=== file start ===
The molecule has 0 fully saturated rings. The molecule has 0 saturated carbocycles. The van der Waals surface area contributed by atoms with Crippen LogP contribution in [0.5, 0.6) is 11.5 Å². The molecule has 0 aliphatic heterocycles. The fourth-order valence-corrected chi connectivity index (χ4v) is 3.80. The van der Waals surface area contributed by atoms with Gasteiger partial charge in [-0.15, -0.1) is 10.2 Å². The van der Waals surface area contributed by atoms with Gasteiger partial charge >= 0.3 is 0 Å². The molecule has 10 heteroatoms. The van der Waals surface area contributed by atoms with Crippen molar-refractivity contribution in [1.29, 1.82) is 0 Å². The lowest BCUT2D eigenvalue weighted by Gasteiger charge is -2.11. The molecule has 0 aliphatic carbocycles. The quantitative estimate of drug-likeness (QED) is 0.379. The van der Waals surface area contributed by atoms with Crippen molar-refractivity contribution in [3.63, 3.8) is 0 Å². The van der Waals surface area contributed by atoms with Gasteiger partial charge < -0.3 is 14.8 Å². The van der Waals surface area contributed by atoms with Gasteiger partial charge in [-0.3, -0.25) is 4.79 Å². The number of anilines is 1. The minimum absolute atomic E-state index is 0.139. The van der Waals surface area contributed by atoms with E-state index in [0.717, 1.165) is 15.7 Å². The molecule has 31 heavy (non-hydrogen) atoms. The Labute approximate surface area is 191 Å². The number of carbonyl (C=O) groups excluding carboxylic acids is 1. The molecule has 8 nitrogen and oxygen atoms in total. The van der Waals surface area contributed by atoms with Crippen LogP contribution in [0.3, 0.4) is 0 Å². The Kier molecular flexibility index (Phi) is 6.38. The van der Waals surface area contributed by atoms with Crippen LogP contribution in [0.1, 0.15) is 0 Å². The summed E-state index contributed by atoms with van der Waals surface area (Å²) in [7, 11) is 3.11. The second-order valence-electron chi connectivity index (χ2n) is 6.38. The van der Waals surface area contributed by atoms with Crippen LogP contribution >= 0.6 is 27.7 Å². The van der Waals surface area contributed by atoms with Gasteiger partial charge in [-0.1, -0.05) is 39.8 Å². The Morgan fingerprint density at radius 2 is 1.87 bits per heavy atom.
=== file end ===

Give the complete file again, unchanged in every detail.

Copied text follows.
The molecule has 0 fully saturated rings. The molecule has 0 saturated carbocycles. The van der Waals surface area contributed by atoms with Crippen LogP contribution in [0.5, 0.6) is 11.5 Å². The molecule has 0 aliphatic heterocycles. The fourth-order valence-corrected chi connectivity index (χ4v) is 3.80. The van der Waals surface area contributed by atoms with Gasteiger partial charge in [-0.15, -0.1) is 10.2 Å². The van der Waals surface area contributed by atoms with Gasteiger partial charge >= 0.3 is 0 Å². The molecule has 10 heteroatoms. The van der Waals surface area contributed by atoms with Crippen molar-refractivity contribution in [1.29, 1.82) is 0 Å². The lowest BCUT2D eigenvalue weighted by Gasteiger charge is -2.11. The molecule has 0 aliphatic carbocycles. The quantitative estimate of drug-likeness (QED) is 0.379. The van der Waals surface area contributed by atoms with Crippen molar-refractivity contribution in [3.63, 3.8) is 0 Å². The van der Waals surface area contributed by atoms with Gasteiger partial charge < -0.3 is 14.8 Å². The van der Waals surface area contributed by atoms with Gasteiger partial charge in [-0.3, -0.25) is 4.79 Å². The number of anilines is 1. The minimum absolute atomic E-state index is 0.139. The van der Waals surface area contributed by atoms with E-state index in [0.717, 1.165) is 15.7 Å². The molecule has 31 heavy (non-hydrogen) atoms. The Labute approximate surface area is 191 Å². The number of carbonyl (C=O) groups excluding carboxylic acids is 1. The molecule has 8 nitrogen and oxygen atoms in total. The van der Waals surface area contributed by atoms with Crippen LogP contribution in [0.3, 0.4) is 0 Å². The Kier molecular flexibility index (Phi) is 6.38. The van der Waals surface area contributed by atoms with Crippen LogP contribution in [0.1, 0.15) is 0 Å². The summed E-state index contributed by atoms with van der Waals surface area (Å²) in [7, 11) is 3.11. The second-order valence-electron chi connectivity index (χ2n) is 6.38. The van der Waals surface area contributed by atoms with Crippen LogP contribution >= 0.6 is 27.7 Å². The van der Waals surface area contributed by atoms with Gasteiger partial charge in [-0.1, -0.05) is 39.8 Å². The Morgan fingerprint density at radius 2 is 1.87 bits per heavy atom.